Wednesday, October 24, 1973 – Person or persons unknown entered the home of Ardmore High School Coach J.C. Dunn at 500 Campbell Street Northwest in Ardmore.  Sometime that Wednesday afternoon, J.C. Dunn was killed with a single blast from a 12 gauge shotgun in the bathroom of his home.  The murder has never been solved.

Dunn’s obituary is in the November 17, 1973, issue of The Sporting News, which I can’t access electronically at this time.

J.C. Dunn never reached the major leagues, but he had a successful 12-year minor league career, most of it at the Class D level.  He finished with a .321 career batting average and 161 home runs.

His first year was his best; in 1949, with Lebanon (Pa.) of the Class D North Atlantic League, he led the league in batting average (.384), hits (216), runs (141, in 134 games), doubles (42) and RBI (137).  His 16 homers were two short of the league lead, and he stole 35 bases to boot.  The only caution here is that Dunn was already 23 years old.  (Dunn’s teammates included an 18-year-old who was also in his first year of pro ball, a pitcher named Ken Boyer, who went 5-1 with a 3.42 ERA and also hit .455, with three homers in just 33 at-bats.  He’s the same Ken Boyer who went on to hit 282 homers in the majors and win National league MVP honors in 1964.)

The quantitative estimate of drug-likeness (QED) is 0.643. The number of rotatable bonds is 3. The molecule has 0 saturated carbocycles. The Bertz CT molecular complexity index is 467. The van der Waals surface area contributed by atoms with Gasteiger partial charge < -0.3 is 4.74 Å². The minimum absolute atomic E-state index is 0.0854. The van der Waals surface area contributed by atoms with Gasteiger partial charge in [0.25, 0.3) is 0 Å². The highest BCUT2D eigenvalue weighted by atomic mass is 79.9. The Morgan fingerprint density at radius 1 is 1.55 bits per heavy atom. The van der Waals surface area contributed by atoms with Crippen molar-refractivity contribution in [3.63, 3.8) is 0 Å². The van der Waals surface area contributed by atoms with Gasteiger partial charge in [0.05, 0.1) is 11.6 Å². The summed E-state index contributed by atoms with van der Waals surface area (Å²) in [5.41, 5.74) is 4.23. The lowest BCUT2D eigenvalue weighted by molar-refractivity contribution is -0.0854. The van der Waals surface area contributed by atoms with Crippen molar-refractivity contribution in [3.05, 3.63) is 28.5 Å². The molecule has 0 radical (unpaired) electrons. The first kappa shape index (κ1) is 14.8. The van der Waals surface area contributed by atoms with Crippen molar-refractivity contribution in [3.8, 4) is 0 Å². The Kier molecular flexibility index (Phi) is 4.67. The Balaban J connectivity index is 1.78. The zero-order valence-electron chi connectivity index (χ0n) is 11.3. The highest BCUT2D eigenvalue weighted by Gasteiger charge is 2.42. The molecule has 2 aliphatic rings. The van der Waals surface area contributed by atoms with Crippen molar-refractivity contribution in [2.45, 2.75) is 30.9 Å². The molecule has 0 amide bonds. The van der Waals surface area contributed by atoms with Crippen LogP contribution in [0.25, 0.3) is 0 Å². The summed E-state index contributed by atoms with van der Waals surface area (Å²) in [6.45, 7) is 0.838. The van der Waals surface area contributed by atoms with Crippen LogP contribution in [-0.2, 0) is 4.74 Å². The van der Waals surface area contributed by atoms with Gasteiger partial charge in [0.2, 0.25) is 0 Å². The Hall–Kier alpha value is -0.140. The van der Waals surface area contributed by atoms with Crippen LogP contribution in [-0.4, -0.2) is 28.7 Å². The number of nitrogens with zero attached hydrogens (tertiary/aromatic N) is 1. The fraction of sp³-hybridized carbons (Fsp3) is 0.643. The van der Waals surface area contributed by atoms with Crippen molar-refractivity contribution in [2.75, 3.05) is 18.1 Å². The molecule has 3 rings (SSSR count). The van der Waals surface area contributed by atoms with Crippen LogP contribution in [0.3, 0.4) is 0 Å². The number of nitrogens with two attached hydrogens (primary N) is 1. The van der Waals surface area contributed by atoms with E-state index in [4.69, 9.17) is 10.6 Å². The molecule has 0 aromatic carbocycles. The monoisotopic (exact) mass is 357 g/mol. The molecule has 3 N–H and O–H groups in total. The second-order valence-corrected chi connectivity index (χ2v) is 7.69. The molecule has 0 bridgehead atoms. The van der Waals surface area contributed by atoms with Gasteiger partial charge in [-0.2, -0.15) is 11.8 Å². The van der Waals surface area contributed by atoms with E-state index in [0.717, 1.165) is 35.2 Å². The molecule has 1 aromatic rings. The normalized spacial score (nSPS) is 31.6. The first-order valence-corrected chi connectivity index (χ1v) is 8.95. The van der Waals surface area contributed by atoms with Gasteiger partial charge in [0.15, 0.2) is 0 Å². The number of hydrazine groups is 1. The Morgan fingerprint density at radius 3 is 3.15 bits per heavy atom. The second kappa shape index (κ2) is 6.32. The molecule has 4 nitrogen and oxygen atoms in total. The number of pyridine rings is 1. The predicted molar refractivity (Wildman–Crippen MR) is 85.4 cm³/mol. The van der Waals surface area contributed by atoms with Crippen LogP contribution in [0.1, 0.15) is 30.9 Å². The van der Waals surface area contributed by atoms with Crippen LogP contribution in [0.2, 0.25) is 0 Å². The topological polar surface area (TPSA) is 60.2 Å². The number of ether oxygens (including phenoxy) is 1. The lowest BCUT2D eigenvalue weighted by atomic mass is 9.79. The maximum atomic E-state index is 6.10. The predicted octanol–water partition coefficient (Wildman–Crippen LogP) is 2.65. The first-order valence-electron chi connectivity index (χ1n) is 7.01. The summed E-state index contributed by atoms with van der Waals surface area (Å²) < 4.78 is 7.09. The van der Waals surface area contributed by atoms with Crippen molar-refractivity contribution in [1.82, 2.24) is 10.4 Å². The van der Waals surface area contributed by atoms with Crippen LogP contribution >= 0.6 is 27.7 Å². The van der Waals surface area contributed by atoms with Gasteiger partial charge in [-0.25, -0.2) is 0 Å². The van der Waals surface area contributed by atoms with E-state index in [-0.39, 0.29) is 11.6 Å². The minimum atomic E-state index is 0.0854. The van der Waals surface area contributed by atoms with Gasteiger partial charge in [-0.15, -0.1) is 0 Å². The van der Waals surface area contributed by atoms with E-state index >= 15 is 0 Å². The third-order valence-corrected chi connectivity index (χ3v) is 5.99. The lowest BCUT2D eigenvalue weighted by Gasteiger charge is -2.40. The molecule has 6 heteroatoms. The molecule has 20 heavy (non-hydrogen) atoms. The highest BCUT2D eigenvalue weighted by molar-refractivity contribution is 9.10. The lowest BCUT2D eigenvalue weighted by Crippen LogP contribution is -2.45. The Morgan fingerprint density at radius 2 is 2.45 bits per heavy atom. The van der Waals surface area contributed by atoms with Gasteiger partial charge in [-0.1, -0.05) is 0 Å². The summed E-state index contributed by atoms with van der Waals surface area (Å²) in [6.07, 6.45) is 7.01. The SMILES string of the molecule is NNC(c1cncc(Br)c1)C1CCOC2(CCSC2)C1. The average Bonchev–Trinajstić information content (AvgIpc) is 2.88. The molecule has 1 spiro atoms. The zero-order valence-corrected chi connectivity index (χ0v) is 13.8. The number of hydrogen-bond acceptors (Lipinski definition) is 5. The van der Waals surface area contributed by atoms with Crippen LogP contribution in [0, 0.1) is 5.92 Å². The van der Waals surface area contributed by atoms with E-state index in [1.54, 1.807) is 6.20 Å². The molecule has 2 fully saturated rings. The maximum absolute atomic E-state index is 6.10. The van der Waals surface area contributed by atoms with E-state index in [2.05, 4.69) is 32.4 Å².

Dunn’s performance earned him a bump to Class B the next year, where his teammates at Winston-Salem included a teenage second baseman named Earl Weaver.  In 1952 Dunn got a taste of the highest minor league level with Columbus in the American Association, but a 3-for-25 performance there led to a change in career focus.

In 1953, the 27-year-old Dunn took over as manager of the Cardinals’ Class D Florida State League affiliate at Sanford.  He managed teams in five different Class D leagues over the next eight seasons, winning one regular season pennant and three league playoffs in the process.  Dunn hit .300 or better in seven of those seasons and .294 in the other one.  Along the way he